While reading about Day–Stout–Warren algorithm for balancing BST which takes any BST and transforms it into a balanced BST in O(n) time.

In my opinion I can achieve absolutely the same with these simple steps:

  • convert BST into array using inorder traversal. This will give me an array in increasing order and can be completed in O(n)
  • create a binary search tree by selecting the middle element in array in O(1), put it as a root, and recursively do the same for a right part of an array (putting the value as a root for a right subtree) and the same for the left part. This will also run in O(n)

So in my opinion I can achive absolutely the same in O(n). What is the advantage of DSW algorithm in comparison to this one?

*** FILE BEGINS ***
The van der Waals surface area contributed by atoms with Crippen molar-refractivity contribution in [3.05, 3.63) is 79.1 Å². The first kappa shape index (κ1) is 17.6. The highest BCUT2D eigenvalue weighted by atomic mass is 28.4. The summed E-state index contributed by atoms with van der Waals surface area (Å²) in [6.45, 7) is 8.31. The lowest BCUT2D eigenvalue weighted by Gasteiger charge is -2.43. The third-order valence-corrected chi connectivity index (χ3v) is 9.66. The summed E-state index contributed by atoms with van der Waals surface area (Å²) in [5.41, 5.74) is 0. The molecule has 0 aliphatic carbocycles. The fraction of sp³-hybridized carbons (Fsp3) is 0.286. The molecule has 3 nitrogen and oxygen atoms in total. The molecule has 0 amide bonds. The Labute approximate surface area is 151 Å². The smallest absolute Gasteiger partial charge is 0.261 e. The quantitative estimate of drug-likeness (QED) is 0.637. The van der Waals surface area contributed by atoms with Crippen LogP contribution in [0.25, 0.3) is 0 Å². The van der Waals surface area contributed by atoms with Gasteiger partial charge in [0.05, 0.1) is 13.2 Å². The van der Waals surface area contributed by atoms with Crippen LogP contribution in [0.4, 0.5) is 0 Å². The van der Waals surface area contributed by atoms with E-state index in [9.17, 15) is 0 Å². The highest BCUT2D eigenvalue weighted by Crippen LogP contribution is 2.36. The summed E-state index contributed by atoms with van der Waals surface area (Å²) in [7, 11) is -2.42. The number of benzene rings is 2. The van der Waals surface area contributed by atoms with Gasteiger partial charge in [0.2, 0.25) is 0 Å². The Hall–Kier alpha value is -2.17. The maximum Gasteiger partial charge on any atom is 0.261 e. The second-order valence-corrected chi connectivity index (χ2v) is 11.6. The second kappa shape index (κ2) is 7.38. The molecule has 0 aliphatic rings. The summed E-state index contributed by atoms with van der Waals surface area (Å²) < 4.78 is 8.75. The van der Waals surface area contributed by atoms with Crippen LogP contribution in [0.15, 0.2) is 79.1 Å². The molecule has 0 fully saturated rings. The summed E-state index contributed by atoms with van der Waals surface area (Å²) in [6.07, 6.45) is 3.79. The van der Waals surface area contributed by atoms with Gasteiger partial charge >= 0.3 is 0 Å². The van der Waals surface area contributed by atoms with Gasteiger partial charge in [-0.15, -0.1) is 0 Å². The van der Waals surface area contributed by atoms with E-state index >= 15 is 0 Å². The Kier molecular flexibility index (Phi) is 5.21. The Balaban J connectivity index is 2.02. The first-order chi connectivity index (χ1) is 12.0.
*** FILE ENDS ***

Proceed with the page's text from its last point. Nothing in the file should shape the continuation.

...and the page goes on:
The Wikipedia article states:

The algorithm [...] is in-place.

You algorithm requires at least twice as much space. This is a significant drawback on huge data sets.

A further possible advantage (I did not check) lies in the constant factors of the runtime function. Intuitively, you always construct a perfectly balanced BST so you may well do (lots) more work than DSW, even if you are still linear. Again, even a factor of magnitude $< 10$ is significant on huge data sets.

In my opinion, this question is more interesting: why use simple BST + DSW instead of using balanced BSTs in the first place? (The answer is hinted at in the article, too.)

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